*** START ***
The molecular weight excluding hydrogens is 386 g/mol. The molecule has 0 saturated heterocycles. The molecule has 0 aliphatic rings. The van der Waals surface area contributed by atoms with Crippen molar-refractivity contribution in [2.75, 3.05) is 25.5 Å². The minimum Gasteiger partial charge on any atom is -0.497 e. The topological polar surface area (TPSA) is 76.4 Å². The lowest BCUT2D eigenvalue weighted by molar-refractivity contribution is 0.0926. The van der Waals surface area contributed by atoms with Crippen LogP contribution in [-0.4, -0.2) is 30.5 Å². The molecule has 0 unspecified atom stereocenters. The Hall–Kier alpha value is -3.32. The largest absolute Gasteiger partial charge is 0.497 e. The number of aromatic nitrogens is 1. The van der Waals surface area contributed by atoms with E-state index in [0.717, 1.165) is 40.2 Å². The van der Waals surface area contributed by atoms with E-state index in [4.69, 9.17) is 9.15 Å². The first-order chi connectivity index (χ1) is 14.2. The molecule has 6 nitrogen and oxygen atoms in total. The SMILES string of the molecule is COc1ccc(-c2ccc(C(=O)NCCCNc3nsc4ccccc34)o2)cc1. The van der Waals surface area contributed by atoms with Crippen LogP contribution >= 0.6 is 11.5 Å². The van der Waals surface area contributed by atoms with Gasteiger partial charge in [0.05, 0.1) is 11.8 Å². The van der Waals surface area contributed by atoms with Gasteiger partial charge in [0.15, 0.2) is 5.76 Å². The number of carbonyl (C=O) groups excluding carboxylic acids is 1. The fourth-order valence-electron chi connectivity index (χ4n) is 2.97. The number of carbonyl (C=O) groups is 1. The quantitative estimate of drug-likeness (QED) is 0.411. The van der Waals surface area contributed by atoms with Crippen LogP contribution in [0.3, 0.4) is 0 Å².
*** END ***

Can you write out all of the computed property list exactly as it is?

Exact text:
The molecular weight excluding hydrogens is 386 g/mol. The molecule has 0 saturated heterocycles. The molecule has 0 aliphatic rings. The van der Waals surface area contributed by atoms with Crippen molar-refractivity contribution in [2.75, 3.05) is 25.5 Å². The minimum Gasteiger partial charge on any atom is -0.497 e. The topological polar surface area (TPSA) is 76.4 Å². The lowest BCUT2D eigenvalue weighted by molar-refractivity contribution is 0.0926. The van der Waals surface area contributed by atoms with Crippen LogP contribution in [-0.4, -0.2) is 30.5 Å². The molecule has 0 unspecified atom stereocenters. The Hall–Kier alpha value is -3.32. The largest absolute Gasteiger partial charge is 0.497 e. The number of aromatic nitrogens is 1. The van der Waals surface area contributed by atoms with E-state index in [0.717, 1.165) is 40.2 Å². The van der Waals surface area contributed by atoms with E-state index in [4.69, 9.17) is 9.15 Å². The first-order chi connectivity index (χ1) is 14.2. The molecule has 6 nitrogen and oxygen atoms in total. The SMILES string of the molecule is COc1ccc(-c2ccc(C(=O)NCCCNc3nsc4ccccc34)o2)cc1. The van der Waals surface area contributed by atoms with Crippen LogP contribution >= 0.6 is 11.5 Å². The van der Waals surface area contributed by atoms with Gasteiger partial charge in [0.05, 0.1) is 11.8 Å². The van der Waals surface area contributed by atoms with Gasteiger partial charge in [0.15, 0.2) is 5.76 Å². The number of carbonyl (C=O) groups excluding carboxylic acids is 1. The fourth-order valence-electron chi connectivity index (χ4n) is 2.97. The number of carbonyl (C=O) groups is 1. The quantitative estimate of drug-likeness (QED) is 0.411. The van der Waals surface area contributed by atoms with Crippen LogP contribution in [0.3, 0.4) is 0 Å².